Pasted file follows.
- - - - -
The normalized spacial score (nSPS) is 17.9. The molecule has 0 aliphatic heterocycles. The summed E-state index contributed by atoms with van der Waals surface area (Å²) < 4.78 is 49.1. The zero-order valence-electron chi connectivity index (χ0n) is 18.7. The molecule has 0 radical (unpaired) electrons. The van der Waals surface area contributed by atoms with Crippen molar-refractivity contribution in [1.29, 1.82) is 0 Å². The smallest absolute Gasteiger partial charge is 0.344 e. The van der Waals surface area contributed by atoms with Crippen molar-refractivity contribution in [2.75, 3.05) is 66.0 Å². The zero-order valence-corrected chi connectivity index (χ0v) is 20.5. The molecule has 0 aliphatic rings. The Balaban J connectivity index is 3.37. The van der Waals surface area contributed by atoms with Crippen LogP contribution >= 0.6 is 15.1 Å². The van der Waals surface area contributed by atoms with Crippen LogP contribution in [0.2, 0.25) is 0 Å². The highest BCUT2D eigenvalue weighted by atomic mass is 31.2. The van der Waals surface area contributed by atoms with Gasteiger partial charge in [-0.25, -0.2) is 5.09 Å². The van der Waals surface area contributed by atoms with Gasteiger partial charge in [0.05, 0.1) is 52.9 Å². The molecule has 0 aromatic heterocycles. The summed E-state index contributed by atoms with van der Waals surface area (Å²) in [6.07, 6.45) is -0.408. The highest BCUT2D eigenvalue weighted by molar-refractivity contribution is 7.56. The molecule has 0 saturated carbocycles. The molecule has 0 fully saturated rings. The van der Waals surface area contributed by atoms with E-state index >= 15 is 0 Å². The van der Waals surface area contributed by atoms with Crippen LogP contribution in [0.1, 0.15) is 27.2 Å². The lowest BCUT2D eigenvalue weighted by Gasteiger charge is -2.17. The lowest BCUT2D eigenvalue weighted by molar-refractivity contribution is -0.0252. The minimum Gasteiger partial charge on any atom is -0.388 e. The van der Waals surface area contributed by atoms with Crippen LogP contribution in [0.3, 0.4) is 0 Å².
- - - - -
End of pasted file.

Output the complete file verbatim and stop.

The normalized spacial score (nSPS) is 17.9. The molecule has 0 aliphatic heterocycles. The summed E-state index contributed by atoms with van der Waals surface area (Å²) < 4.78 is 49.1. The zero-order valence-electron chi connectivity index (χ0n) is 18.7. The molecule has 0 radical (unpaired) electrons. The van der Waals surface area contributed by atoms with Crippen molar-refractivity contribution in [1.29, 1.82) is 0 Å². The smallest absolute Gasteiger partial charge is 0.344 e. The van der Waals surface area contributed by atoms with Crippen molar-refractivity contribution in [2.75, 3.05) is 66.0 Å². The zero-order valence-corrected chi connectivity index (χ0v) is 20.5. The molecule has 0 aliphatic rings. The Balaban J connectivity index is 3.37. The van der Waals surface area contributed by atoms with Crippen LogP contribution >= 0.6 is 15.1 Å². The van der Waals surface area contributed by atoms with Crippen LogP contribution in [0.2, 0.25) is 0 Å². The highest BCUT2D eigenvalue weighted by atomic mass is 31.2. The van der Waals surface area contributed by atoms with Gasteiger partial charge in [-0.25, -0.2) is 5.09 Å². The van der Waals surface area contributed by atoms with Gasteiger partial charge in [0.05, 0.1) is 52.9 Å². The molecule has 0 aromatic heterocycles. The summed E-state index contributed by atoms with van der Waals surface area (Å²) in [6.07, 6.45) is -0.408. The highest BCUT2D eigenvalue weighted by molar-refractivity contribution is 7.56. The molecule has 0 saturated carbocycles. The molecule has 0 fully saturated rings. The van der Waals surface area contributed by atoms with E-state index >= 15 is 0 Å². The van der Waals surface area contributed by atoms with Crippen LogP contribution in [0.1, 0.15) is 27.2 Å². The lowest BCUT2D eigenvalue weighted by Gasteiger charge is -2.17. The lowest BCUT2D eigenvalue weighted by molar-refractivity contribution is -0.0252. The minimum Gasteiger partial charge on any atom is -0.388 e. The van der Waals surface area contributed by atoms with Crippen LogP contribution in [0.3, 0.4) is 0 Å².